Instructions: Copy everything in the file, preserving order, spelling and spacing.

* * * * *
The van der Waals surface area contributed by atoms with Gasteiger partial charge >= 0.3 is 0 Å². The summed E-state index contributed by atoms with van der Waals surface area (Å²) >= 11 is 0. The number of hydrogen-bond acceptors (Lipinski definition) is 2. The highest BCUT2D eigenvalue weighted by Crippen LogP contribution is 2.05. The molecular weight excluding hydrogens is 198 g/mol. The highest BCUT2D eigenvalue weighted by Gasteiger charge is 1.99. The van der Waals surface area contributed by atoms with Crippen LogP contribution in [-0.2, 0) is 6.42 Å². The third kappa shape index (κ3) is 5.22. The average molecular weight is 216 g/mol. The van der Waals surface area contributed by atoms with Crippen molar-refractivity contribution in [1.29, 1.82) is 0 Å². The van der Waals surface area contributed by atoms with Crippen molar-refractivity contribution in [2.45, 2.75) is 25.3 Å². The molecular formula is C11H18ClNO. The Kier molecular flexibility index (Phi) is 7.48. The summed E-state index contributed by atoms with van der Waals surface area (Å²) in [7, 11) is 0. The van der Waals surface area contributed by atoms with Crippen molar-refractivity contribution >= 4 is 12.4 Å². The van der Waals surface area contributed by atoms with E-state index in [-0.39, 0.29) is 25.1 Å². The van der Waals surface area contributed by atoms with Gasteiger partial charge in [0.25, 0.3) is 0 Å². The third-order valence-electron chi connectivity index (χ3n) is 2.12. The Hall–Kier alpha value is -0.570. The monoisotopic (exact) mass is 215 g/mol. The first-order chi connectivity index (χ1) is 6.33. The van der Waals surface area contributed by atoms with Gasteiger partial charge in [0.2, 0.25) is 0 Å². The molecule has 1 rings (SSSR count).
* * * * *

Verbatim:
The van der Waals surface area contributed by atoms with Gasteiger partial charge >= 0.3 is 0 Å². The summed E-state index contributed by atoms with van der Waals surface area (Å²) >= 11 is 0. The number of hydrogen-bond acceptors (Lipinski definition) is 2. The highest BCUT2D eigenvalue weighted by Crippen LogP contribution is 2.05. The molecular weight excluding hydrogens is 198 g/mol. The highest BCUT2D eigenvalue weighted by Gasteiger charge is 1.99. The van der Waals surface area contributed by atoms with Crippen LogP contribution in [-0.2, 0) is 6.42 Å². The third kappa shape index (κ3) is 5.22. The average molecular weight is 216 g/mol. The van der Waals surface area contributed by atoms with Crippen molar-refractivity contribution in [1.29, 1.82) is 0 Å². The van der Waals surface area contributed by atoms with Crippen molar-refractivity contribution in [2.45, 2.75) is 25.3 Å². The molecular formula is C11H18ClNO. The Kier molecular flexibility index (Phi) is 7.48. The summed E-state index contributed by atoms with van der Waals surface area (Å²) in [7, 11) is 0. The van der Waals surface area contributed by atoms with Crippen molar-refractivity contribution >= 4 is 12.4 Å². The van der Waals surface area contributed by atoms with E-state index in [-0.39, 0.29) is 25.1 Å². The van der Waals surface area contributed by atoms with Gasteiger partial charge in [0.25, 0.3) is 0 Å². The third-order valence-electron chi connectivity index (χ3n) is 2.12. The Hall–Kier alpha value is -0.570. The monoisotopic (exact) mass is 215 g/mol. The first-order chi connectivity index (χ1) is 6.33. The van der Waals surface area contributed by atoms with Gasteiger partial charge in [0.2, 0.25) is 0 Å². The molecule has 1 rings (SSSR count).